Borderline Rage: What I Wish People Knew About BPD and Anger

January 3, 2012 Becky Oberg

I will be one of the first to admit I have a fiery temper. Whether it's just my nature or a character flaw or the borderline illness, I don't know. But every so often, given the right (using the term loosely) mixture of provocation, physical state and emotions beforehand, I explode into a fit of rage. Think Donald Duck meets Incredible Hulk meets a doorslammer and you've got an idea.

One: Borderline rage is extremely powerful.

According to, one of the symptoms of borderline personality disorder (BPD) is "inappropriate, intense anger or difficulty controlling anger." That's like referring to a tornado as an "air disturbance"--an accurate understatement of epic proportions.

The wrath of a person with BPD often comes on quickly. The intensity of the rage is extremely strong; it can quickly escalate into homicidal thoughts. Depending on the self-control of the enraged person, people or property can be damaged.

Two incidents from my time at Larue D. Carter Memorial Hospital come to mind. In the first incident, a female patient began throwing things. As objects shattered and the pieces ricocheted, we sought shelter. I closed the door to my room and used my body as a weight to keep her from coming in. The tantrum then went into the kitchen, where she destroyed two or three five-gallon jugs of water and overturned the chairs and tables. The episode was so bad that armed police officers were dispatched to the unit.

In the other incident, a 400-lb. patient cussed me out. I was about one-third her size, and I told her I didn't appreciate it. According to my friends and staff (I don't remember much about what happened), she shoved me. I went airborne, sailed back "a good four feet" and bounced upon landing. I suffered a concussion and multiple bruises. Staff were surprised I didn't crack my head open. This rage, especially when uncontrolled, can be destructive.

Two: Borderline rage is scary for the patient.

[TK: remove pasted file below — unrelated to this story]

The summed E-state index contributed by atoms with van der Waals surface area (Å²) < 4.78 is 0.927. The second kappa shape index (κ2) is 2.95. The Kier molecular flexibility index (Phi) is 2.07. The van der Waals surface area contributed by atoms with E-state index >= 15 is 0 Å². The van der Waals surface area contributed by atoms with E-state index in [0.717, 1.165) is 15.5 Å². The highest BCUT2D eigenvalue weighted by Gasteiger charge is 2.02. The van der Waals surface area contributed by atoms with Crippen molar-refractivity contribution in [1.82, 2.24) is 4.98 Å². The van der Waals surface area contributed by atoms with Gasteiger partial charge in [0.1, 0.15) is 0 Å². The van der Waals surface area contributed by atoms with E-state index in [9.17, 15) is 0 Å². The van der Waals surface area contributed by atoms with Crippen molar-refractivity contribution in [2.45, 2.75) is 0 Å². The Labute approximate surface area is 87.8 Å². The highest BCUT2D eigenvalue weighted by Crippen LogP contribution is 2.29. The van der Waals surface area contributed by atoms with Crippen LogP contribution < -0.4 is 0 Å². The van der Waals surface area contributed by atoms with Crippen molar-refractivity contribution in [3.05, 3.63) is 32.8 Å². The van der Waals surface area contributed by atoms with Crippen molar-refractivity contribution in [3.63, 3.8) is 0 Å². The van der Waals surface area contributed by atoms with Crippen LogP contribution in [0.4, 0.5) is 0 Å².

Although rage is a familiar feeling for me, it still scares me every time. I'm afraid of my anger. I'm afraid of what I might do, what the consequences might be, of what might happen if I actually tried to hurt someone. Factor in that I'm a pacifist and it becomes especially distressing.

Because I'm scared as well as angry, it does very little good to tell me to calm down. I'm terrified that I won't be able to. I'm frightened that I'll lose control. What does help is offering medication, offering to listen to me, trying to keep me talking until I calm down. Be with me, stay with me. Help me calm down, don't just tell me to calm down and expect me to be able to do so.

The rage, thankfully, does not last long. However, for a person with BPD, sometimes an extreme emotion overrides memories of feeling any other way. We literally forget that we won't always be angry. This is why it helps for us to talk--it allows time for the anger to dissipate, and it allows us to feel something else. Time is critical in calming an enraged person with BPD.

Three: We can improve on our angry reactions.

My temper was a lot worse as a child than it is now. I've had a lot of therapy and for the most part have learned to control my anger. It takes considerably more to set me off now than it did when I first began treatment. Although I still get angry, I've improved. I don't fly off the handle all the time.

Anyone can improve given the right combination of medication, therapy and anger management techniques. But first they have to believe change is possible. Counseling can help a person get to that point. So can spirituality (it did in my case).

We're not doomed to go through life constantly ready to explode.

APA Reference
Oberg, B. (2012, January 3). Borderline Rage: What I Wish People Knew About BPD and Anger, HealthyPlace. Retrieved on 2022, November 26 from

Author: Becky Oberg

November, 1 2015 at 4:55 am

It's true.
In therapy I've learned to recognize my behaviors, but controlling them is on another level entirely. Sometimes I can feel it coming on; a strong emotion my logical mind rejects, but it happens anyway. So it hits me like a wave, and I'm left trying to dig my way out of it. Logically, I know it's not appropriate. It's almost like being drunk. Somewhere in your head you know you're being really stupid and humiliating yourself, but in that moment, you are helpless to do much but minimize the effect until it passes. I'm getting better at it, but in a way that makes it worse for me, because whether or not I'm handling the urge to rage or cry, I absolutely feel like doing so. Sometimes the realization alone makes me lower my guard and burst into tears over the fact that it's still happening, even though I'm doing my best to act right.
I'm always either drowning inside or spilling my feeling everywhere.
BPD is hellish.

In reply to by Anonymous (not verified)

May, 26 2018 at 10:13 am

Wow. You describe it perfectly.
How I wish I knew people irl that went through the same agony as me.

April, 16 2015 at 7:12 am

my bpd has been ruining my life for almost 20 years and now my dad has committed suicide. i seriously have bad luck

nelson post
July, 19 2014 at 5:14 am

One simple statement.
My bpd sucks

nelson post
July, 19 2014 at 5:13 am

My bpd is devastating

nelson post
July, 19 2014 at 5:12 am

One simple statement.
My bpd shucks

February, 16 2012 at 2:28 pm

Reminds me of the book, "Stop Walking on Eggshells."

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